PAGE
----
“Within our growth focus, we are looking at building our base,” Gilliland said. “That means defending our recompetes and also positioning ourselves to win new business.”
And through its first three quarters of 2020, GDIT has won more new, competitive business than it did in all of 2019. These wins include a $4.4 billion Defense Department enterprise cloud contract and a $761 million General Services Administration contract to modernize U.S. Southern Command’s Cyber Information Technology Enterprise Services.
“Not Just Survive But Thrive:” Building a Business to Weather Any Storm
No stranger to adversity, Gilliland has battened down the hatches at GDIT to fortify the company against the broadsides dealt by the COVID-19 pandemic. She has deftly navigated the public health crisis in ways that are equal parts defensive, proactive and empathetic. She set the tone for the company’s leadership team to purposefully engage with employees and offer support and flexibility wherever possible. This was critical when, over the course of just one weekend in March, GDIT moved 60% of its workforce to remote operations
“Taking care of our people and showing empathy is most important,” Gilliland said. “I am a firm believer that if you take care of your employees, they will take care of your customers. Our leaders were present and visible to help employees adjust to their new world, even as they were dealing with uncertainty in their own lives and figuring things out for themselves But we recognize this is a marathon not a sprint and we have to keep focused, disciplined and continually innovate inside and outside of our business.”
Gilliland also leverages her personal experiences.
“Being the mother of three children under 10 years old, including a daughter with special needs, influences my perspective in many ways, from how employees are struggling to juggle distance learning and work demands to how we can make communications accessible to all of our employees,” she said.
She believes staying connected and meeting employees where they are has undergirded GDIT’s resilience throughout 2020. This belief is reflected across GDIT’s nine Employee Resource Groups, or ERGs. These groups provide a forum for connectivity and support and have helped the company have difficult conversations on social justice issues and refine its commitments to diversity and inclusion. Gilliland wants every employee to be engaged and be heard. As an example, insights gained from the AbilityFirst ERG have been the catalyst for more effective communication and well-received greater accessibility for employees with different abilities.
“The silver lining of any crisis is the opportunity to shift one’s mindset and develop the muscle to not just survive but thrive,” Gilliland said. She and her leadership team are focused on ensuring GDIT maintains the agility and sense of urgency the company has operated with over the past few months given the digital modernization demands created by the pandemic.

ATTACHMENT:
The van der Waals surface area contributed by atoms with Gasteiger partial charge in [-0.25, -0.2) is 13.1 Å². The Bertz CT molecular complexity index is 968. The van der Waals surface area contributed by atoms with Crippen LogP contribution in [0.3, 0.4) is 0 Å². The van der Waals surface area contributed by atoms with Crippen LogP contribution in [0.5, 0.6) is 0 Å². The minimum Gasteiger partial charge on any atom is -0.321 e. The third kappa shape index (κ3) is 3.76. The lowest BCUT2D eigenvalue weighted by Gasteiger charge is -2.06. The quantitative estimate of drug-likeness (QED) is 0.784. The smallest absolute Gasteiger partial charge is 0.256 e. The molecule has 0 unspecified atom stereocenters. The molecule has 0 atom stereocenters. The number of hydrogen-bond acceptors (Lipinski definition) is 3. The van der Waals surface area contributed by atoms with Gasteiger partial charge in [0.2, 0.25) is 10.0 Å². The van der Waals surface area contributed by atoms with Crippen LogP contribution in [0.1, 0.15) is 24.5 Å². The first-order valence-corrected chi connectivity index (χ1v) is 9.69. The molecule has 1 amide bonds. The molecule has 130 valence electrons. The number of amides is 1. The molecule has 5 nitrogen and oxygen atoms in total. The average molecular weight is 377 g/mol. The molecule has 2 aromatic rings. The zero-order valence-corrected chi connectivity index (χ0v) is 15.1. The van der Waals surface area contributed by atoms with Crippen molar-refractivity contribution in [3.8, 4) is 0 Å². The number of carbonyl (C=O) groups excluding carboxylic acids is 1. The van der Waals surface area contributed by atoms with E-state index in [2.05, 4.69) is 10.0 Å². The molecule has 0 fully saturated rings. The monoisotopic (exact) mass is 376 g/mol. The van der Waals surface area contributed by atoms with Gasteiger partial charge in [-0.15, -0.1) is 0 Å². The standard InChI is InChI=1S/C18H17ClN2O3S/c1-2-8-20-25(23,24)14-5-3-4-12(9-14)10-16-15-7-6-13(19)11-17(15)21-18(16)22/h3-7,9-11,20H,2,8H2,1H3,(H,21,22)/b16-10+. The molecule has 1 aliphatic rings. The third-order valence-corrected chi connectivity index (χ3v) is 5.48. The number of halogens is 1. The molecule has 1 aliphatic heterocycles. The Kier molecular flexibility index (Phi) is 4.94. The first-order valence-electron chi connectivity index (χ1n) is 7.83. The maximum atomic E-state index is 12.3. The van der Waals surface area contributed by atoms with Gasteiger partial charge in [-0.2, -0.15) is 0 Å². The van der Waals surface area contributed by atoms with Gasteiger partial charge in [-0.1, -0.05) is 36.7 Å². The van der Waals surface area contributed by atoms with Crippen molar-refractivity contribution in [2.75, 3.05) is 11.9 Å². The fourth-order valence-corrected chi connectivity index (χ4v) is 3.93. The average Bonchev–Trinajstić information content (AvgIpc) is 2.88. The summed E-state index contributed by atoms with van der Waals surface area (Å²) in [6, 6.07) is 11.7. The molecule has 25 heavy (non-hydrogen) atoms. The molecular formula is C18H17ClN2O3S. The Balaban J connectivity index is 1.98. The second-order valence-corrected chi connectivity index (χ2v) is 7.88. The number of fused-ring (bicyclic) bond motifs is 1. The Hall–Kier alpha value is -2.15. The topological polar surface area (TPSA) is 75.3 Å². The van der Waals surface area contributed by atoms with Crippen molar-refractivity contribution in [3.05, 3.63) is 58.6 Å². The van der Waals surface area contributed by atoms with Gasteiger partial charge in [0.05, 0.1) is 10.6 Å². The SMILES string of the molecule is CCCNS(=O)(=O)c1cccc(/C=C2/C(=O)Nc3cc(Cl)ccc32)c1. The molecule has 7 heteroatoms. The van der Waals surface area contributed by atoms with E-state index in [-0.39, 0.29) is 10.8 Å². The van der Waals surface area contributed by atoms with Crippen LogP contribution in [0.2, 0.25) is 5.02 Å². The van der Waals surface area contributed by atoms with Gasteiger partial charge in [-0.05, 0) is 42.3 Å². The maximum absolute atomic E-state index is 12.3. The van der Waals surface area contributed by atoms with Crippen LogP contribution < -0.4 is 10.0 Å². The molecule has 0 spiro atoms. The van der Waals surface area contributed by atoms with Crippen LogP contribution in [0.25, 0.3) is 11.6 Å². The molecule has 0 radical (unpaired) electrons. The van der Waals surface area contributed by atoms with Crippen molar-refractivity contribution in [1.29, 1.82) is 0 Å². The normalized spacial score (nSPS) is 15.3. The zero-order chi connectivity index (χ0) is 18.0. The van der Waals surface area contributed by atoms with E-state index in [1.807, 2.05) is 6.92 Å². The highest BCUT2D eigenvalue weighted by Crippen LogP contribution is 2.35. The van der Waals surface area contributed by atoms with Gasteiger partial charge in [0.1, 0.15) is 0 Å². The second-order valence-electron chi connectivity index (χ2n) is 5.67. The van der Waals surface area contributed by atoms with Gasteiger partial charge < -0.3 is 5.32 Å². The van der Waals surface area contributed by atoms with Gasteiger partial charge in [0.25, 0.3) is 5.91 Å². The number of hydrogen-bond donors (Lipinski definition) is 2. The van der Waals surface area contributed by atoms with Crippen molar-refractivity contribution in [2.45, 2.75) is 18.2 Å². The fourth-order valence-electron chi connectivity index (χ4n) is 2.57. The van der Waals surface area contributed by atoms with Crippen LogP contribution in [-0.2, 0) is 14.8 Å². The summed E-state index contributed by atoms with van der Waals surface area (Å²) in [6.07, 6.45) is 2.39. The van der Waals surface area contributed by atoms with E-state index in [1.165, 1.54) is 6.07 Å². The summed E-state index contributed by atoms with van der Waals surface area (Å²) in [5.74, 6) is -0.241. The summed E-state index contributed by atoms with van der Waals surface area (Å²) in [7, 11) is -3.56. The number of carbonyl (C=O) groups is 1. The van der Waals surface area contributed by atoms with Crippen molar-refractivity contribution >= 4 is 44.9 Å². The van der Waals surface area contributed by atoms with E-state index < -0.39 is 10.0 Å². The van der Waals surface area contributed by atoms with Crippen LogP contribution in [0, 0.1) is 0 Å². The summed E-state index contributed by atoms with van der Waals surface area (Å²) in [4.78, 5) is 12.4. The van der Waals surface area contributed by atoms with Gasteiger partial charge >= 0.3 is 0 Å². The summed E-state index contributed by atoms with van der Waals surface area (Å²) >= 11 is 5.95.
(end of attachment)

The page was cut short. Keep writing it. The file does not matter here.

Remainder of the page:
“Having to collaborate, develop and immediately deploy solutions allows you to innovate at a pace you did not think possible,” she added.
GDIT has used agile strategies to accelerate the pace of software development and give customers quick access to tailored prototypes and solutions. For example, in supporting DOD’s cybersecurity strategy, GDIT recently integrated several niche technologies in its Emerge lab environment to rapidly design an identity, credential and access management prototype for application in defense environments. This is just one of many examples of accelerating capabilities to support customers’ missions, a priority GDIT wants to hold onto post pandemic.
As Gilliland looks to 2021, she notes three priorities: “First is taking care of our people, which means continuing to lead with empathy and flexibility, and maintaining a clear focus on our culture. Next is accelerating our growth by building our base, winning large deals and maintaining discipline from proposal through execution. And finally, we have to drive innovation across our organization,” she said. This innovation — including a focused portfolio, a deep understanding of the customer, and strategic partnerships — is what makes GDIT immensely valuable to its customers and a formidable player in an increasingly competitive space.
Ever the optimist, Gilliland is encouraged by what the future holds.
“Our people, our capabilities and our relationships are the foundation of the culture and the organization we are building together at the new GDIT, and it’s working,” she said.
This company has bent over backwards to ensure that their employees were able to make a living and kept us working in spite of the pandemic. I am witness and can attest this fact. We modified schedules and allowed people to breathe. Kind of exhale and know that we have a job. And for that reason we are grateful for the opportunity to work for GDIT.
I completely agree with Michael, I am reminded so often of how blessed I am for this company when I hear my friends talk about the sacrifices they are having to make because of the pandemic. One of my dear friends had to have both of her knees replaced at the same time because she couldn’t afford to pay for two surgeries and I cried because it didn’t occur to me. My heartfelt thanks for all of the effort to keep things at GDIT “normal”.
I am immensely impressed at GDIT’s commitment to inclusivity and engagement of the Employee Resource Groups. It is also amazing that in a company this big, Ms. Gilliland and the rest of the executive level folks are so accessible to the employees.